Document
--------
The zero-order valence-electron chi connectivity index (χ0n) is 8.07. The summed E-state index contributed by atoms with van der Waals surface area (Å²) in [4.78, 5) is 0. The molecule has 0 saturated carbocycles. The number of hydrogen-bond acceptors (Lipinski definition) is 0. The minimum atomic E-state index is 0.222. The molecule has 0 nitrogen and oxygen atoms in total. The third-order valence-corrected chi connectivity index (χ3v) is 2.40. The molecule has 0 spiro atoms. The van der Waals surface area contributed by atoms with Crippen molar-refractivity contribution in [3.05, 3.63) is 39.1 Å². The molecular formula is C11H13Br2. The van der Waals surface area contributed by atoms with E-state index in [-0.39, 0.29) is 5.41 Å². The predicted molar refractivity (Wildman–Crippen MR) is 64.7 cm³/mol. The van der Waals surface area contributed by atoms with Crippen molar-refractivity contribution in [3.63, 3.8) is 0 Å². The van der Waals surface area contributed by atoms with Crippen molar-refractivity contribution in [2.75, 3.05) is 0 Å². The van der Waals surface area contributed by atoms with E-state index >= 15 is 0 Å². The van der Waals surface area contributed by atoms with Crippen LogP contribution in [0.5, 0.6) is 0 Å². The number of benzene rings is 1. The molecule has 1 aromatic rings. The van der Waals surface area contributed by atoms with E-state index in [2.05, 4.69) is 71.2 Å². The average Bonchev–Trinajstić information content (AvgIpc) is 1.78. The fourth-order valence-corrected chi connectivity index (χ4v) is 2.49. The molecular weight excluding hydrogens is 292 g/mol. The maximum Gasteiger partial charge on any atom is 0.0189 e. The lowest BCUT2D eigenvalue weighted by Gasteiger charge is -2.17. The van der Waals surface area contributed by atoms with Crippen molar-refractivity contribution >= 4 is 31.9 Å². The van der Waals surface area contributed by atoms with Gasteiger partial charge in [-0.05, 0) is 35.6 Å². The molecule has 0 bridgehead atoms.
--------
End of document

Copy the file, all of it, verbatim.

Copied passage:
The zero-order valence-electron chi connectivity index (χ0n) is 8.07. The summed E-state index contributed by atoms with van der Waals surface area (Å²) in [4.78, 5) is 0. The molecule has 0 saturated carbocycles. The number of hydrogen-bond acceptors (Lipinski definition) is 0. The minimum atomic E-state index is 0.222. The molecule has 0 nitrogen and oxygen atoms in total. The third-order valence-corrected chi connectivity index (χ3v) is 2.40. The molecule has 0 spiro atoms. The van der Waals surface area contributed by atoms with Crippen molar-refractivity contribution in [3.05, 3.63) is 39.1 Å². The molecular formula is C11H13Br2. The van der Waals surface area contributed by atoms with E-state index in [-0.39, 0.29) is 5.41 Å². The predicted molar refractivity (Wildman–Crippen MR) is 64.7 cm³/mol. The van der Waals surface area contributed by atoms with Crippen molar-refractivity contribution in [3.63, 3.8) is 0 Å². The van der Waals surface area contributed by atoms with Crippen molar-refractivity contribution in [2.75, 3.05) is 0 Å². The van der Waals surface area contributed by atoms with E-state index >= 15 is 0 Å². The van der Waals surface area contributed by atoms with Crippen LogP contribution in [0.5, 0.6) is 0 Å². The number of benzene rings is 1. The molecule has 1 aromatic rings. The van der Waals surface area contributed by atoms with E-state index in [2.05, 4.69) is 71.2 Å². The average Bonchev–Trinajstić information content (AvgIpc) is 1.78. The fourth-order valence-corrected chi connectivity index (χ4v) is 2.49. The molecular weight excluding hydrogens is 292 g/mol. The maximum Gasteiger partial charge on any atom is 0.0189 e. The lowest BCUT2D eigenvalue weighted by Gasteiger charge is -2.17. The van der Waals surface area contributed by atoms with Crippen molar-refractivity contribution >= 4 is 31.9 Å². The van der Waals surface area contributed by atoms with Gasteiger partial charge in [-0.05, 0) is 35.6 Å². The molecule has 0 bridgehead atoms.